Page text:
Here at ReviewTrackers, we believe in online reviews and customer feedback as an important source of learning for all kinds of businesses — from SMBs to enterprise-level organizations with hundreds or thousands of locations.
We also understand the many ways reviews can generate critical customer data and intelligence, which in turn can equip organizations with the information needed to make smarter business decisions and drive more sustainable growth.
Simply put: online reviews are incredible data assets that can provide great ROI for multiple departments across your entire organization.
One great way to demonstrate the value of reviews as data assets is by comparing the shelf life of review data to that of social media content, such as tweets and Facebook posts.
Shelf life of online reviews
- According to research by Search Engine Land, 69 percent of consumers believe that reviews older than 3 months are no longer relevant. Approximately 15 percent, meanwhile, believe that the only relevant reviews are the ones written within 2 weeks.
Shelf life of tweets
- According to research by Moz, 18 minutes is the median lifespan of a tweet. A similar study by GaggleAMP, meanwhile, found that 92 percent of engagement with tweets (impressions, clicks, shares) occur within the first 48 hours of posting.
Shelf life of posts on Facebook
- A study by Wiselytics revealed that 75 percent of engagement on a Facebook post occurs within the first 5 hours. Reach is even worse: 75 percent of the people who will get to see your Facebook post will have seen it in the first 2 hours.
From one research study to another, the numbers vary, but it’s safe to say that the shelf life of online reviews is (much) longer than the shelf life of tweets and Facebook posts.
Online reviews have greater reputational impact than social media comments. You simply cannot ignore reviews, especially if you are looking to build and protect your brand reputation.
To your audience, what a customer said on Yelp or TripAdvisor two weeks ago is likely to carry more weight than what another customer said on Twitter or Facebook two days ago.
So invest in resources that will help your organization manage customer feedback posted on online review sites, instead of merely focusing your listening and monitoring efforts on social media channels.
The freshness of your reviews — and the pace at which you generate new ones — matter. Review velocity and freshness help your brand stay relevant. This is why you should proactively encourage and request online reviews and customer feedback.
Make this part of your long-term strategy, and not simply a to-do item that you can tick off one week and forget the next. You don’t want just positive reviews — you want positive new reviews, consistently generated at a pace that addresses the needs and expectations of your audience.
Review management can bolster your customer service strategy. A great number of brands are already using social media as a customer service platform — responding to inquiries on Twitter, replying to comments on Facebook, addressing questions posted on Instagram.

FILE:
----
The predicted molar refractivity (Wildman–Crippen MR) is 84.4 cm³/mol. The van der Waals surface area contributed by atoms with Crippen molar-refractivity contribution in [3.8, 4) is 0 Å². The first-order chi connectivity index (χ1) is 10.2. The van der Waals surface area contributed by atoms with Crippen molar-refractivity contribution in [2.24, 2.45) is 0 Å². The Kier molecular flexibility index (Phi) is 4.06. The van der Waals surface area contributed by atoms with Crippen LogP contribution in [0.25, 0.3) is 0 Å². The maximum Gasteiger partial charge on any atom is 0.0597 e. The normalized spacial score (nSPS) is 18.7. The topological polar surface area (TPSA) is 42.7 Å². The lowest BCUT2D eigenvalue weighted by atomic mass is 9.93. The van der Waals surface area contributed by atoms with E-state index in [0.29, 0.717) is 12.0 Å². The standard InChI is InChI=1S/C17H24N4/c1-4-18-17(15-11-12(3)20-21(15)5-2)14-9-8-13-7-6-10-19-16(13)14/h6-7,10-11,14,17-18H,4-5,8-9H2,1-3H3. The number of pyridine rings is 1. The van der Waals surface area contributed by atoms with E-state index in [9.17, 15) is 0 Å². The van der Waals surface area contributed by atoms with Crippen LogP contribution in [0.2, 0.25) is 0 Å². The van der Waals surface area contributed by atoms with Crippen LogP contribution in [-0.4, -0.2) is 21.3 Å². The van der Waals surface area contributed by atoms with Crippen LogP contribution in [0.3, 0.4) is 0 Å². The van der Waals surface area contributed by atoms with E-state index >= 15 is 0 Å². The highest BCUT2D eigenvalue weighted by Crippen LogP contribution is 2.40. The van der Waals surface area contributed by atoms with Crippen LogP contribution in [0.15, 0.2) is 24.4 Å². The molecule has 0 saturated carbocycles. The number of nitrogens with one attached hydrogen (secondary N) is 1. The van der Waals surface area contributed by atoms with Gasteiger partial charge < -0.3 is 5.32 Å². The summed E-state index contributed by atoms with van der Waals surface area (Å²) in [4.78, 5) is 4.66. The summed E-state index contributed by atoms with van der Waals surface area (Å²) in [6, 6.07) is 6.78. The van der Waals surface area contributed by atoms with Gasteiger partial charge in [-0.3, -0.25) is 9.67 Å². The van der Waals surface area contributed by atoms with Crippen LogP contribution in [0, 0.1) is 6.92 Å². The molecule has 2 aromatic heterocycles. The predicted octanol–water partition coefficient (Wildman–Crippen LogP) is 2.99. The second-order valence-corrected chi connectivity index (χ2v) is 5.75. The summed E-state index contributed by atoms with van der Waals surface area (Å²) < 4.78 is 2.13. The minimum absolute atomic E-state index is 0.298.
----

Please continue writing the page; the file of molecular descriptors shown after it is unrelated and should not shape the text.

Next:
But your audience will also be paying close attention to how you handle complaints, issues, and expectations voiced by customers on Yelp, Google, and TripAdvisor. Make responding to reviews as big — if not bigger — of a priority as responding to tweets and Facebook posts. Staying highly engaged on both review channels and social channels positions your organization to deliver better service and achieve greater success.
Integrating reviews can help maximize your social media ROI. More often than not, consumers who are about to make a purchase decision will look to engage with review content. So let them.
On Twitter, share your brand’s best reviews. Or post a link that facilitates the generation of new reviews. This won’t necessarily extend the shelf life of your social media content, but it does drive engagement at key points in the customer journey, as well as encourage other customers to share their own feedback.
On Facebook, the first order of business is to enable the Facebook Reviews feature. The impact of likes, shares, and comments on your page will dwindle over time faster your customers’ reviews — not to mention, the Reviews tab will remain, by default, on your page.
Facebook also has a new Professional Services feature, which lists down businesses with the best reviews and ratings (by category). The lists are designed to guide users looking to discover new products and services in their geographical area. To be sure, a high ranking on Facebook’s Professional Services list will create more meaningful opportunities than a post on your page can.
Our team at ReviewTrackers actually analyzed online reviews of 250 restaurants over a 6-month period, and we noticed an interesting trend in review velocity: among major restaurant review sites (including Yelp, Google, TripAdvisor, Zomato, and Foursquare), Facebook reflected the highest growth rate in reviews, with new reviews coming in at a pace that’s 4 times faster than on other restaurant review sites.
By leveraging online reviews as data assets, you can enhance the value and ROI of your social media investment and improve the relevance of your brand’s social presence.
We’re not saying your organization should stop sharing, listening to, and managing tweets and Facebook posts. Please carry on! But realize that online reviews and customer feedback are even more valuable. Given their longer shelf life, as well as their unique ability to serve as a source of critical data and insight, reviews should be embraced as an essential part of your corporate infrastructure.